While the competition certainly isn't asleep -- again, Qualcomm is very good at its job -- Intel will have a fundamental density and transistor performance advantage with its 14-nanometer processors. Intel will also need to nail the design. But if the company delivers what it has promised at its analyst day, Intel's competitors will run into economic and physics-related barriers that should allow the company to have a meaningful lead in performance per watt and integration of compelling IP at the high end.

Foolish bottom line
If Intel can deliver on Broxton, then it will have proven its abilities to really play in the high end of the market. The lower end of the market will still probably remain elusive until its highly integrated part gets moved to the company's 14-nanometer process,  which will bring cost, performance, and power advantages. But this isn't as important as gaining traction in the higher-margin, high end of the market.

Investors with a long time horizon could be rewarded handsomely if Intel finally comes through, and with a roughly 3.7% dividend yield and a modest valuation -- roughly 13 times forward earnings -- the risk here really seems to be opportunity cost rather than permanent capital impairment.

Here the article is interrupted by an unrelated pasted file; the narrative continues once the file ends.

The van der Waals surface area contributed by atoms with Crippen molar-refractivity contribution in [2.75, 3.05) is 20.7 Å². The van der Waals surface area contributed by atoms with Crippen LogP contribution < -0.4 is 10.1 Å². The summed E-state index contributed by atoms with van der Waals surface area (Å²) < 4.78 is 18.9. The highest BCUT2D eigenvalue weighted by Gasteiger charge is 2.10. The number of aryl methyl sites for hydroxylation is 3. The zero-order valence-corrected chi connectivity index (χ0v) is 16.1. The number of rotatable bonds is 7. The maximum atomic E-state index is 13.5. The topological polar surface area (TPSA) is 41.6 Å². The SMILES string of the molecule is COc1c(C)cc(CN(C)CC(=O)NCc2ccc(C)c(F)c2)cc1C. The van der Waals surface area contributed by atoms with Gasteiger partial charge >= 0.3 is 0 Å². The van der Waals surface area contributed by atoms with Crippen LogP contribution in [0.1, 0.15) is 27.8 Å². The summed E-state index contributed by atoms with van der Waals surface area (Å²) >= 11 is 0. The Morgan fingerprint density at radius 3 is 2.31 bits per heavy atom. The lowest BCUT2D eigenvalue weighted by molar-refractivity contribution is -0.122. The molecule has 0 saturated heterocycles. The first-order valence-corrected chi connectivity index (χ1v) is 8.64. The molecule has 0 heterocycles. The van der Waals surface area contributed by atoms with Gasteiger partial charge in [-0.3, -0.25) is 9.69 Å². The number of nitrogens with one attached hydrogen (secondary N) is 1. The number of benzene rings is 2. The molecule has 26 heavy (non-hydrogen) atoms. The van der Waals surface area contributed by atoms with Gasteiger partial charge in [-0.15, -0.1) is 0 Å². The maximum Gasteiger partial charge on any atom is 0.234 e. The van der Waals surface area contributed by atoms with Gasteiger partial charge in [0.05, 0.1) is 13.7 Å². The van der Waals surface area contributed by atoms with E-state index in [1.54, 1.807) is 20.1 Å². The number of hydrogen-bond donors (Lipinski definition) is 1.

More compelling ideas from the Motley Fool
They said it couldn’t be done. But David Gardner has proved them wrong time, and time, and time again with stock returns like 926%, 2,239%, and 4,371%. In fact, just recently one of his favorite stocks became a 100-bagger. And he’s ready to do it again. You can uncover his scientific approach to crushing the market and his carefully chosen 6 picks for ultimate growth instantly, because he’s making this premium report free for you today. Click here now for access.

Read/Post Comments (0) | Recommend This Article (1)

Comments from our Foolish Readers

Help us keep this a respectfully Foolish area! This is a place for our readers to discuss, debate, and learn more about the Foolish investing topic you read about above. Help us keep it clean and safe. If you believe a comment is abusive or otherwise violates our Fool's Rules, please report it via the Report this Comment Report this Comment icon found on every comment.

Be the first one to comment on this article.

Compare Brokers

Fool Disclosure

Sponsored Links

Leaked: Apple's Next Smart Device
(Warning, it may shock you)
The secret is out... experts are predicting 458 million of these types of devices will be sold per year. 1 hyper-growth company stands to rake in maximum profit - and it's NOT Apple. Show me Apple's new smart gizmo!

DocumentId: 2760389, ~/Articles/ArticleHandler.aspx, 10/1/2016 11:33:46 AM

Report This Comment

Use this area to report a comment that you believe is in violation of the community guidelines. Our team will review the entry and take any appropriate action.

Sending report...

Today's Market

updated 14 hours ago Sponsored by:
DOW 18,308.15 164.70 0.91%
S&P 500 2,168.27 17.14 0.80%
NASD 5,312.00 42.85 0.81%

Create My Watchlist

Go to My Watchlist

You don't seem to be following any stocks yet!

Better investing starts with a watchlist. Now you can create a personalized watchlist and get immediate access to the personalized information you need to make successful investing decisions.

Data delayed up to 5 minutes

Related Tickers

9/30/2016 4:00 PM
INTC $37.75 Up +0.43 +1.15%
Intel CAPS Rating: ****
QCOM $68.50 Up +1.05 +1.56%
Qualcomm CAPS Rating: ****